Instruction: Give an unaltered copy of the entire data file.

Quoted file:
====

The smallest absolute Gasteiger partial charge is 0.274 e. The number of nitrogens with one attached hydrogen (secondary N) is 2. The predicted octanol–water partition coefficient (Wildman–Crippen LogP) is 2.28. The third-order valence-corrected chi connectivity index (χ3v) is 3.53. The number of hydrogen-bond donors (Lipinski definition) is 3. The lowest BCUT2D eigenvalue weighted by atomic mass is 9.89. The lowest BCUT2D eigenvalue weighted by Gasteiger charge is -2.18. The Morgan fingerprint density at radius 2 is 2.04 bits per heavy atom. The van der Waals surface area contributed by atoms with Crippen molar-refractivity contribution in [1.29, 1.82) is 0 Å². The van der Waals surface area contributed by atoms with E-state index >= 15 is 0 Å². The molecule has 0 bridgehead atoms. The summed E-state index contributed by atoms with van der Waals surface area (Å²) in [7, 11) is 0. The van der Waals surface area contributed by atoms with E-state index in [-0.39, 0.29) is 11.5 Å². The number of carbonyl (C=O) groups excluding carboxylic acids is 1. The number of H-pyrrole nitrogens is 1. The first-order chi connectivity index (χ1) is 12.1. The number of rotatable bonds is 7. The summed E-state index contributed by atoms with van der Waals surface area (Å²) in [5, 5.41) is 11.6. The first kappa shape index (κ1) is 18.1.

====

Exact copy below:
The smallest absolute Gasteiger partial charge is 0.274 e. The number of nitrogens with one attached hydrogen (secondary N) is 2. The predicted octanol–water partition coefficient (Wildman–Crippen LogP) is 2.28. The third-order valence-corrected chi connectivity index (χ3v) is 3.53. The number of hydrogen-bond donors (Lipinski definition) is 3. The lowest BCUT2D eigenvalue weighted by atomic mass is 9.89. The lowest BCUT2D eigenvalue weighted by Gasteiger charge is -2.18. The Morgan fingerprint density at radius 2 is 2.04 bits per heavy atom. The van der Waals surface area contributed by atoms with Crippen molar-refractivity contribution in [1.29, 1.82) is 0 Å². The van der Waals surface area contributed by atoms with E-state index >= 15 is 0 Å². The molecule has 0 bridgehead atoms. The summed E-state index contributed by atoms with van der Waals surface area (Å²) in [7, 11) is 0. The van der Waals surface area contributed by atoms with E-state index in [-0.39, 0.29) is 11.5 Å². The number of carbonyl (C=O) groups excluding carboxylic acids is 1. The number of H-pyrrole nitrogens is 1. The first-order chi connectivity index (χ1) is 12.1. The number of rotatable bonds is 7. The summed E-state index contributed by atoms with van der Waals surface area (Å²) in [5, 5.41) is 11.6. The first kappa shape index (κ1) is 18.1.